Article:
Herd dynamics, the Asch experiment, and gas-lighting on an industrial scale

Herd dynamics, the Asch experiment, and gas-lighting on an industrial scale. By Igor Chudov.

The Asch Experiment, conducted by Solomon Asch, found out that most people, when seeing a “consensus” of participants agreeing on something that is fairly obviously false, actually ends up agreeing with those false opinions just because everyone else seems to think so.

The experiment was originally set up with eight persons, only one of whom was an experimental subject, and the rest were actors. These stooges, who the subject thought were other subjects, were all asked the same question, to which they gave an obviously wrong answer. The subject, who did not know he was the only real subject, was to speak up last.

It turned out that subjects of this experiment (it was repeated multiple times), seeing a consensus of seven smartly dressed men, would end up giving the same (obviously incorrect) answer as the stooges. This conformance experiment literally was a clever way to make people hold and express obviously false opinions.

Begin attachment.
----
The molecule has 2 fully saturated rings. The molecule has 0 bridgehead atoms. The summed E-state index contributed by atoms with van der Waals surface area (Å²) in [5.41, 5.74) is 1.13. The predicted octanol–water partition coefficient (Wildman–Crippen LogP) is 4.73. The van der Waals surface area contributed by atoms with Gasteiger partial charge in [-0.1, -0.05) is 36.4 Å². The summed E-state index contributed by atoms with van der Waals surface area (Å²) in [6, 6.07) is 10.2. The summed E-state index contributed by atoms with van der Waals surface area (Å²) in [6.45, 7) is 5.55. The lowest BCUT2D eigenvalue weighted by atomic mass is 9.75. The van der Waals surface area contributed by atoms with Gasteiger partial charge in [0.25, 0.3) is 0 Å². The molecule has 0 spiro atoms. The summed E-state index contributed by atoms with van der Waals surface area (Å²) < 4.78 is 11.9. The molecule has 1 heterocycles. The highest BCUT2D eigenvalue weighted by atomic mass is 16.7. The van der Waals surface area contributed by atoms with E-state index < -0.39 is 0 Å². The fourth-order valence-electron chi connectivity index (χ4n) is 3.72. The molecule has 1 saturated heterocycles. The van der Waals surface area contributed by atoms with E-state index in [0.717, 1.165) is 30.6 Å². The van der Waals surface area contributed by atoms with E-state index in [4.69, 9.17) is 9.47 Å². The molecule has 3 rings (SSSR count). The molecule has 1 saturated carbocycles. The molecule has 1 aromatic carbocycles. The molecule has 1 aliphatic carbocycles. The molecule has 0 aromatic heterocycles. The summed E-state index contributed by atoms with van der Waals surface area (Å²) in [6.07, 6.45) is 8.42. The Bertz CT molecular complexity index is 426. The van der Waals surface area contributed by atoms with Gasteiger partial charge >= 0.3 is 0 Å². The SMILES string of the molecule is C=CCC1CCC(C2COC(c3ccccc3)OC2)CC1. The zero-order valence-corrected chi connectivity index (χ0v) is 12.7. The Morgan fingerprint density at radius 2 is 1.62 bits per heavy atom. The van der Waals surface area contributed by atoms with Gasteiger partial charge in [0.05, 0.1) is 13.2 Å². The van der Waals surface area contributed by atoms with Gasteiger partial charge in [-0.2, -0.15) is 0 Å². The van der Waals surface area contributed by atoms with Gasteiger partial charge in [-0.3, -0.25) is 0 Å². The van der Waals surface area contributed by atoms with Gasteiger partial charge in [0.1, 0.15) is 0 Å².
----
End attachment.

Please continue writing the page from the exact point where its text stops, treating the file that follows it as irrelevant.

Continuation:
This experiment was repeated many times, and in the most skillfully conducted experiments, they got 62.5% of subjects to agree with obvious nonsense at least once. …


We literally lived through a worldwide Asch experiment. Every newspaper, TV station, every YouTube recommended video, kept telling us how the vaccine was “safe and effective” and how “all experts agree”. We were constantly force fed these “expert opinions” nonstop.

Enormous efforts were spent to silence “misinformation”. Why? Because Solomon Asch found out that any expression of disagreement — lack of consensus — immediately kills compliance

The minority of people saw through that, decided accordingly, and refused vaccination. Who was that? You, my readers. What made you decide this? I am sure that there were just as many reasons as people here. The main factor is that you all took a few minutes to think about it critically. You were independently minded and decided to think for yourselves. … Even those who took the shots, and saw the light later, are critical thinkers. What is important is seeing the light — not necessarily the timing of when you saw the light.

How would you have gone in the Asch experiment? Well, you’re reading this blog…